Comparative metabolomics approach coupled with cell- and gene-based assays for species classification and anti-inflammatory bioactivity validation of Echinacea plants

Chia Chung Hou, Chun Houh Chen, Ning Sun Yang, Yi Ping Chen, Chiu Ping Lo, Sheng Yang Wang, Yin Jing Tien, Pi Wen Tsai, Lie Fen Shyur

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35 Citations (Scopus)


Echinacea preparations were the top-selling herbal supplements or medicines in the past decade; however, there is still frequent misidentification or substitution of the Echinacea plant species in the commercial Echinacea products with not well chemically defined compositions in a specific preparation. In this report, a comparative metabolomics study, integrating supercritical fluid extraction, gas chromatography/mass spectrometry and data mining, demonstrates that the three most used medicinal Echinacea species, Echinacea purpurea, E. pallida, and E. angustifolia, can be easily classified by the distribution and relative content of metabolites. A mitogen-induced murine skin inflammation study suggested that alkamides were the active anti-inflammatory components present in Echinacea plants. Mixed alkamides and the major component, dodeca-2. E,4. E,8. Z,10. Z(E)-tetraenoic acid isobutylamides (8/. 9), were then isolated from E. purpurea root extracts for further bioactivity elucidation. In macrophages, the alkamides significantly inhibited cyclooxygenase 2 (COX-2) activity and the lipopolysaccharide-induced expression of COX-2, inducible nitric oxide synthase and specific cytokines or chemokines [i.e., TNF-α, interleukin (IL)-1α, IL-6, MCP-1, MIP-1β] but elevated heme oxygenase-1 protein expression. Cichoric acid, however, exhibited little or no effect. The results of high-performance liquid chromatography/electron spray ionization/mass spectrometry metabolite profiling of alkamides and phenolic compounds in E. purpurea roots showed that specific phytocompound (i.e., alkamides, cichoric acid and rutin) contents were subject to change under certain post-harvest or abiotic treatment. This study provides new insight in using the emerging metabolomics approach coupled with bioactivity assays for medicinal/nutritional plant species classification, quality control and the identification of novel botanical agents for inflammatory disorders.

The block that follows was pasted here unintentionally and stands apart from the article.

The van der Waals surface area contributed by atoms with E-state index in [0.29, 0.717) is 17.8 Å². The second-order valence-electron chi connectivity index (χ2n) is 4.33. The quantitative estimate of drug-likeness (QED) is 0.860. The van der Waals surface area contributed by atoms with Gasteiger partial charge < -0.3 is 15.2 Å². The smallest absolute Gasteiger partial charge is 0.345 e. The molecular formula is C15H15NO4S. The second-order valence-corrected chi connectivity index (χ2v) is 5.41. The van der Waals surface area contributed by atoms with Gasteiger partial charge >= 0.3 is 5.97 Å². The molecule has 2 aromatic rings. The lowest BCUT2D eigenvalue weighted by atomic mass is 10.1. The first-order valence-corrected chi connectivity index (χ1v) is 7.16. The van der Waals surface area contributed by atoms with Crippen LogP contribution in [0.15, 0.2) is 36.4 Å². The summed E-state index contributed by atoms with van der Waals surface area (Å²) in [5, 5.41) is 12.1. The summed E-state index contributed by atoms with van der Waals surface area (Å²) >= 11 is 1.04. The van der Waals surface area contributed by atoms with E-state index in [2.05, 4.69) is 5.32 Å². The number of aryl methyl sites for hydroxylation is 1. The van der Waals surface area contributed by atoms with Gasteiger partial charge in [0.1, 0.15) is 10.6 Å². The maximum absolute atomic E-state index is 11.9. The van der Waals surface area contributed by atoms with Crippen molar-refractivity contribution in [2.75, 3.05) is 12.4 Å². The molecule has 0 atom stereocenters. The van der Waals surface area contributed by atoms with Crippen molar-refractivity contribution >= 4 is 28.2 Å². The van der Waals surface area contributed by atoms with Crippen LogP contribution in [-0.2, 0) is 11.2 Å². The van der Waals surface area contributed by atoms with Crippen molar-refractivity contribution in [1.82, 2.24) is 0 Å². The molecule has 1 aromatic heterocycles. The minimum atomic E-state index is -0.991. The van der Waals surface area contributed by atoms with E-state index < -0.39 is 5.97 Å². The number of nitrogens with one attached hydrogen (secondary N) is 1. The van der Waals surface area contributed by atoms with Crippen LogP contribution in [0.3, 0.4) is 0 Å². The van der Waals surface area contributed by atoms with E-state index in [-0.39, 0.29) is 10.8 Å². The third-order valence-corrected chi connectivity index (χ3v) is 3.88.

Original languageEnglish
Pages (from-to)1045-1059
Number of pages15
JournalJournal of Nutritional Biochemistry
Issue number11
Publication statusPublished - Nov 2010
Externally publishedYes



  • Alkamides
  • Anti-inflammation
  • Echinacea
  • Metabolomics

ASJC Scopus subject areas

  • Biochemistry
  • Clinical Biochemistry
  • Molecular Biology
  • Endocrinology, Diabetes and Metabolism
  • Nutrition and Dietetics

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